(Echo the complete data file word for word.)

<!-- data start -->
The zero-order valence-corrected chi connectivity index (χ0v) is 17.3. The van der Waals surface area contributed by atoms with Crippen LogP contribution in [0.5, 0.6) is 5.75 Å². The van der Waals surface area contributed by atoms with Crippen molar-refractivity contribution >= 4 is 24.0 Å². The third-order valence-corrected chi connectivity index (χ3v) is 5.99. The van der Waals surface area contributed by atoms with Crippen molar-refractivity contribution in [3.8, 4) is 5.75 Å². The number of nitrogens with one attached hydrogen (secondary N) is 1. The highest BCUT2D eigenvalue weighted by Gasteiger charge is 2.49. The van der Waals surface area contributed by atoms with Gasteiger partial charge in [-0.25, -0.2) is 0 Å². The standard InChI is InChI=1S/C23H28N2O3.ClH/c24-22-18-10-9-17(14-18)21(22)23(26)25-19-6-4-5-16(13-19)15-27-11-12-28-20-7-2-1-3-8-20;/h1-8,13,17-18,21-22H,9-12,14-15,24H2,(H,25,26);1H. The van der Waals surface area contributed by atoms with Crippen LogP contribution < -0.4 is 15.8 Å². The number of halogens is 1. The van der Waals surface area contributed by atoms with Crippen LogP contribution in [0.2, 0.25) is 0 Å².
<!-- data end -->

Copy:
The zero-order valence-corrected chi connectivity index (χ0v) is 17.3. The van der Waals surface area contributed by atoms with Crippen LogP contribution in [0.5, 0.6) is 5.75 Å². The van der Waals surface area contributed by atoms with Crippen molar-refractivity contribution >= 4 is 24.0 Å². The third-order valence-corrected chi connectivity index (χ3v) is 5.99. The van der Waals surface area contributed by atoms with Crippen molar-refractivity contribution in [3.8, 4) is 5.75 Å². The number of nitrogens with one attached hydrogen (secondary N) is 1. The highest BCUT2D eigenvalue weighted by Gasteiger charge is 2.49. The van der Waals surface area contributed by atoms with Gasteiger partial charge in [-0.25, -0.2) is 0 Å². The standard InChI is InChI=1S/C23H28N2O3.ClH/c24-22-18-10-9-17(14-18)21(22)23(26)25-19-6-4-5-16(13-19)15-27-11-12-28-20-7-2-1-3-8-20;/h1-8,13,17-18,21-22H,9-12,14-15,24H2,(H,25,26);1H. The van der Waals surface area contributed by atoms with Crippen LogP contribution < -0.4 is 15.8 Å². The number of halogens is 1. The van der Waals surface area contributed by atoms with Crippen LogP contribution in [0.2, 0.25) is 0 Å².